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Archive for the ‘Thanksgiving’ Category


John 14: Seek Presence

Thursday, November 30, 2017

With the institution of the gift of Eucharist, Jesus promises that he will remain with us always. Matthew 26:26-28

With the gift of bread and wine as the real presence of Christ, the Spirit dwells in us today. Mark 14: 22-24

With the physical remembrance of transformed bread and wine, of God fulfills the promise to live among us. Luke 22:19-20

With the gift of Eucharist, or Thanksgiving, we have the way to be in the real presence of God. John 14

Richard Rohr, OFM writes: “The Eucharist is an encounter of the heart, knowing Presence through our available presence. In the Eucharist we move beyond mere words or rational thought and go to the place where we don’t talk about the Mystery anymore; we begin to chew on it. Jesus did not say, ‘Think about this’ or ‘Stare at this’ or even ‘Worship this.’ Instead, he said, ‘Eat this!’ It was to be a bodily action and a social action with the group . . . We are the very Body of Christ. We have dignity and power flowing through us in our very naked existence – and everybody else does too – even though most do not know it. This is enough to steer and empower your entire faith life”. (Rohr 299)

We can infer from these verses and Rohr’s words that realizing the true presence of God in our lives will not happen when we are alone in a quiet corner contemplating God’s existence. Rather, we best find God as we act as Christ asks us to act, when we abide in the Spirit as the Spirit urges, and when we agree to become the Body of Christ as God invites us.

Finding the True Presence, then, is more likely when we are moving through our days with Christ ever on our minds and in our hearts, hands, lips and feet. We find the presence of God when we are truly open and thankful. We encounter the presence of God when we remember that Eucharist means Thanksgiving, and when we thank God for all that we have and all we are.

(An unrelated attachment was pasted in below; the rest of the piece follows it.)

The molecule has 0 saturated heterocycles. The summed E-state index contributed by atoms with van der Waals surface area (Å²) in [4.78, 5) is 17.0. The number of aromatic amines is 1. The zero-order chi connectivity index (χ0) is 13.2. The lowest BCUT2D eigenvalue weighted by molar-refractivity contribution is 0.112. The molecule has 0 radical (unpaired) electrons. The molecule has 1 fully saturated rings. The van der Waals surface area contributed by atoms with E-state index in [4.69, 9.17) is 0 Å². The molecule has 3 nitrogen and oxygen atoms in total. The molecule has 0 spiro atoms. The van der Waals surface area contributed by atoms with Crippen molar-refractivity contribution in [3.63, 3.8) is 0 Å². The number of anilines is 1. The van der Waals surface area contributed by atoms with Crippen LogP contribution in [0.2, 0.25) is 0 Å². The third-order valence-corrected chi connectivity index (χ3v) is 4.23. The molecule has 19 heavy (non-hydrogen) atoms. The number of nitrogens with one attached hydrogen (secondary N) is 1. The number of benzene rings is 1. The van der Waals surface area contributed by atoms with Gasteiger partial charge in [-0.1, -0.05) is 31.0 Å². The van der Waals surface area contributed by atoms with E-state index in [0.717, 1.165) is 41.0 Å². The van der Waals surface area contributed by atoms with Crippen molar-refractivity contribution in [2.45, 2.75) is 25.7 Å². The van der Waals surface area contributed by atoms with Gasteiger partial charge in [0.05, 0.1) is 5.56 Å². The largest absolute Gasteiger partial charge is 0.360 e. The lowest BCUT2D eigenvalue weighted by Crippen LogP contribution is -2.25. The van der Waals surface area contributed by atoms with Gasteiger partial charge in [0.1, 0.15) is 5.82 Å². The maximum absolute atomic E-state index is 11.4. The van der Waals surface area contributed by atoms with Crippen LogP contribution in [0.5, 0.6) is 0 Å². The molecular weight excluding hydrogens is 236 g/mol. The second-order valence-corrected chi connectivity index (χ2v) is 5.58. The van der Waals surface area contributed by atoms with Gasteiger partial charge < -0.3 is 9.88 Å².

Richard Rohr, OFM. A Spring Within Us: A Book of Daily Meditations. Albuquerque, NM: CAC Publishing, 2016.

When we use the scripture links and drop-down menus to compare varying translations of these verses, we discover the presence of God within.

 

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Daniel 2:20-23: Seek God

William Brassey Hole: Daniel Interprets the Dream of Nebuchadnezzar

Monday, November 13, 2017

A Canticle of Praise

If we want to seek God, we do well to begin with praising God. In the Northern Hemisphere as we bring in the harvests from a season of plenty, we reflect on one who praises God well.

The story of Daniel is well-known to us.  He and his comrades were taken to the Babylonian court, as were many of the talented young Jewish men, and there he interprets king Nebuchadnezzar’s dream.  When he is graced with the gift of a vision from God, he reveals the mystery of the king’s dream. Daniel wisely acknowledges the source of his talent and so he properly and immediately thanks and praises his God with these beautiful verses.  They are ones that we might recite each morning and each evening at the rising and the closing of our day.

God is wise and powerful!
    Praise God forever and ever.

Daniel brings to full potential not only himself but also the Jewish nation . . . in a creative, saintly way.  He takes no care for his own circumstances – which are at the minimum unpleasant and at the worst life-threatening – because he knows that God will protect and guide him.  Daniel is only concerned about fulfilling the part of God’s plan which he has been called to enact.  He pushes himself toward the potential planted in him by God.  So do the saints.  So may we.

Let us praise God as Daniel does.

Blessed be the name of God forever and ever, for wisdom and power are God’s.

What an awesome God we have.  Let us join him and the community of saints as we seek to know ourselves better, to share ourselves better, to heal ourselves and others better.

God reveals deep and hidden things and knows what is in the darkness, for the light dwells with God.

Let us open to the light of the revealed Christ.  Let us put that light on a lampstand for all creation to see.

To you, O God . . . I give thanks and praise, because you have given me wisdom and power.

Amen.

Adapted from a Favorite from November 1, 2007.

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Psalm 120Prayer for a Returned Exile

Soldiers marshaling people for a march

Sunday, November 5, 2017

Today we consider this prayer by those who returned from captivity and exile to find their holy Temple and city in ruins. Today we also consider our own response to the challenge of rebuilding, and the gift of transformation. Adapted from a reflection written on May 18, 2009.

There is a cycle of Psalms that pilgrims began to sing when they made their journey to Jerusalem each spring.  This is the first of the fifteen Songs of AscentPilgrims to this day still refer to this journey as an ascent – a going up – to Jerusalem.  The holy city was God’s dwelling place, the new Sinai, the place where the Ark of the Covenant was kept in the temple’s Holy of Holies guarded by huge gold statues of cherubim – fierce and loyal winged celestial creatures.